Rescues at sea
Refugees

Context

Helping those in distress at sea is one of the proudest traditions of the maritime industry and is backed by the United Nations Convention on the Law of the Sea (UNCLOS), but conducting a rescue can thrust a vessel into the intense media spotlight and this can be especially true when refugees are involved.

One of our clients recently conducted a rescue in the Mediterranean that resulted in over 250 million posts on social media and created such intense international interest that the world’s media camped out in the vessel’s next scheduled port waiting for her arrival.

Unfortunately, while rescue attempts should be applauded as gestures of humanity (even those which are not wholly successful), the media coverage can be negative as journalists look for a scandal or someone to blame. The line of questioning can turn from positive to accusatory – Why wasn’t the vessel carrying more rescue equipment? Were the crew properly trained? Did the vessel actually make the situation worse?

Regardless of the answer, simply asking the questions can damage a company’s reputation.

Communications approach

Some of our clients choose to speak very publically about such rescues and their crew’s  valiant conduct in the hopes of drawing attention to the crisis, while others choose to remain out of the spotlight believing that focusing on specific rescues distracts from the larger scale of the tragedy. Regardless of the approach chosen, we ensure that in all cases our clients avoid blame for factors way beyond their control and do not become the victims of vicious speculation. We aim to provide immediate accurate information to journalists covering the story and as appropriate to those directly involved (e.g. family members).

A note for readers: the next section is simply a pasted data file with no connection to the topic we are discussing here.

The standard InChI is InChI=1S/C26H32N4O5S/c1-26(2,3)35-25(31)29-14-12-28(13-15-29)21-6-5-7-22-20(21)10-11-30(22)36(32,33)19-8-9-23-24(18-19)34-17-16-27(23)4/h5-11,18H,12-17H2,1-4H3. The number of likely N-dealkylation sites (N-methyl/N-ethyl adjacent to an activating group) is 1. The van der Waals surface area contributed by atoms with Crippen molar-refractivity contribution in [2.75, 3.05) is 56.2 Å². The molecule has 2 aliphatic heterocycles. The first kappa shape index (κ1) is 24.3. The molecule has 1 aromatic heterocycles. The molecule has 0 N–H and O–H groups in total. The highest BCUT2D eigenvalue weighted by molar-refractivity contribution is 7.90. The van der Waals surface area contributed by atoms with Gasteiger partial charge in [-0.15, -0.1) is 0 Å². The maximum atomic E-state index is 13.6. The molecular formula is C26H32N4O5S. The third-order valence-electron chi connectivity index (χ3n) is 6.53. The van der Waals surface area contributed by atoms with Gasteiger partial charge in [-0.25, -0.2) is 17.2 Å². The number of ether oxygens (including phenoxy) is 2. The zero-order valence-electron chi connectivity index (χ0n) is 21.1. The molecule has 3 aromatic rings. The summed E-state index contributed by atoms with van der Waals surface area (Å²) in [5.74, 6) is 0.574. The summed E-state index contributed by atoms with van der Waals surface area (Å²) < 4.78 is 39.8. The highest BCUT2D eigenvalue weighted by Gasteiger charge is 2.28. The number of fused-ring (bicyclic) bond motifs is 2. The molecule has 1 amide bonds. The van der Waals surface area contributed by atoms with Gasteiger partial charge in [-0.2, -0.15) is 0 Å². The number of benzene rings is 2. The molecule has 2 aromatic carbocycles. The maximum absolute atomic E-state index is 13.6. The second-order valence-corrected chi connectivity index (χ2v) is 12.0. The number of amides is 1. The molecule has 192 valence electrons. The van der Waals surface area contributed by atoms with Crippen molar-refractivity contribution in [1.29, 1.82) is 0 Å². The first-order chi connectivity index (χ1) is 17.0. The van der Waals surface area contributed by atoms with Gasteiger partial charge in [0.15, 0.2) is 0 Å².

Speculation

When companies don’t provide information about the facts of a situation it leaves a void in the coverage which journalists will fill with other sources who may have nothing more than speculation to offer. Speculation can be very dangerous as it has no basis in reality. When speculation does appear, we act swiftly to replace the speculation with factual information.

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